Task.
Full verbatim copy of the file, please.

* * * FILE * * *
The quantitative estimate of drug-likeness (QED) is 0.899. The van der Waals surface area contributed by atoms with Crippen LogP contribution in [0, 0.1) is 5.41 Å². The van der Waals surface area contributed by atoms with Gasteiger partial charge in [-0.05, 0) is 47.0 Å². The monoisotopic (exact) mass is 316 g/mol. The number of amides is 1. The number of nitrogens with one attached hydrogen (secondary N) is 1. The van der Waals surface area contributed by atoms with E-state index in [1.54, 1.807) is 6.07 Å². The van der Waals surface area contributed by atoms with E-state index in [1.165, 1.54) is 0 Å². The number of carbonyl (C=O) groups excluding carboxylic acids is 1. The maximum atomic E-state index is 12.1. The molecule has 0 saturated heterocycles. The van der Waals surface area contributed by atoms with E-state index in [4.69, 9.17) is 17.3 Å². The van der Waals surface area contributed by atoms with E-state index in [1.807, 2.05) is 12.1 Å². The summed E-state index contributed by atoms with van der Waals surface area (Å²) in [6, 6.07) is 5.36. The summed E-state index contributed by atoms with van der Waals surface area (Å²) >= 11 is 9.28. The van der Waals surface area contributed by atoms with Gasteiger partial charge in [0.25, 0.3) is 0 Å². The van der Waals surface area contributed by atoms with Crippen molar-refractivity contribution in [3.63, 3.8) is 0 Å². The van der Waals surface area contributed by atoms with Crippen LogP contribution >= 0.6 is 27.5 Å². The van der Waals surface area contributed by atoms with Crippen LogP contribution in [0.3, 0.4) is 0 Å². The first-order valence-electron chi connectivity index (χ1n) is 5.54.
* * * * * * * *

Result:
The quantitative estimate of drug-likeness (QED) is 0.899. The van der Waals surface area contributed by atoms with Crippen LogP contribution in [0, 0.1) is 5.41 Å². The van der Waals surface area contributed by atoms with Gasteiger partial charge in [-0.05, 0) is 47.0 Å². The monoisotopic (exact) mass is 316 g/mol. The number of amides is 1. The number of nitrogens with one attached hydrogen (secondary N) is 1. The van der Waals surface area contributed by atoms with E-state index in [1.54, 1.807) is 6.07 Å². The van der Waals surface area contributed by atoms with E-state index in [1.165, 1.54) is 0 Å². The number of carbonyl (C=O) groups excluding carboxylic acids is 1. The maximum atomic E-state index is 12.1. The molecule has 0 saturated heterocycles. The van der Waals surface area contributed by atoms with E-state index in [4.69, 9.17) is 17.3 Å². The van der Waals surface area contributed by atoms with E-state index in [1.807, 2.05) is 12.1 Å². The summed E-state index contributed by atoms with van der Waals surface area (Å²) in [6, 6.07) is 5.36. The summed E-state index contributed by atoms with van der Waals surface area (Å²) >= 11 is 9.28. The van der Waals surface area contributed by atoms with Gasteiger partial charge in [0.25, 0.3) is 0 Å². The van der Waals surface area contributed by atoms with Crippen molar-refractivity contribution in [3.63, 3.8) is 0 Å². The van der Waals surface area contributed by atoms with Crippen LogP contribution >= 0.6 is 27.5 Å². The van der Waals surface area contributed by atoms with Crippen LogP contribution in [0.3, 0.4) is 0 Å². The first-order valence-electron chi connectivity index (χ1n) is 5.54.